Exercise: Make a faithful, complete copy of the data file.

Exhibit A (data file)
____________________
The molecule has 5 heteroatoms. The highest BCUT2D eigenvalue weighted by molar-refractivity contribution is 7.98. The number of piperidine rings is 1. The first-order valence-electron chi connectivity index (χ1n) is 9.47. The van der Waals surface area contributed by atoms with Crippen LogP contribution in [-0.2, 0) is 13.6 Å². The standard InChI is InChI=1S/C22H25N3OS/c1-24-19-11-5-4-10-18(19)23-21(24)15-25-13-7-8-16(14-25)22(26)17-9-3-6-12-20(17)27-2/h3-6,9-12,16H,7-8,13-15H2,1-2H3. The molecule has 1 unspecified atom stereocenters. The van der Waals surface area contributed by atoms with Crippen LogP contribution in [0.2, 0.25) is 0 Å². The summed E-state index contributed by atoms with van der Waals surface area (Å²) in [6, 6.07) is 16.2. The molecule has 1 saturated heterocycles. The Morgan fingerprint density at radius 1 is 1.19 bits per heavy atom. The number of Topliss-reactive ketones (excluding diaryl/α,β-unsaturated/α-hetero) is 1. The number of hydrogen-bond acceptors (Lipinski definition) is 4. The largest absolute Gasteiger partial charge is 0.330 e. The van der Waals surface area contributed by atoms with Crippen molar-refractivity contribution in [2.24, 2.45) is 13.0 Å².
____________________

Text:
The molecule has 5 heteroatoms. The highest BCUT2D eigenvalue weighted by molar-refractivity contribution is 7.98. The number of piperidine rings is 1. The first-order valence-electron chi connectivity index (χ1n) is 9.47. The van der Waals surface area contributed by atoms with Crippen LogP contribution in [-0.2, 0) is 13.6 Å². The standard InChI is InChI=1S/C22H25N3OS/c1-24-19-11-5-4-10-18(19)23-21(24)15-25-13-7-8-16(14-25)22(26)17-9-3-6-12-20(17)27-2/h3-6,9-12,16H,7-8,13-15H2,1-2H3. The molecule has 1 unspecified atom stereocenters. The van der Waals surface area contributed by atoms with Crippen LogP contribution in [0.2, 0.25) is 0 Å². The summed E-state index contributed by atoms with van der Waals surface area (Å²) in [6, 6.07) is 16.2. The molecule has 1 saturated heterocycles. The Morgan fingerprint density at radius 1 is 1.19 bits per heavy atom. The number of Topliss-reactive ketones (excluding diaryl/α,β-unsaturated/α-hetero) is 1. The number of hydrogen-bond acceptors (Lipinski definition) is 4. The largest absolute Gasteiger partial charge is 0.330 e. The van der Waals surface area contributed by atoms with Crippen molar-refractivity contribution in [2.24, 2.45) is 13.0 Å².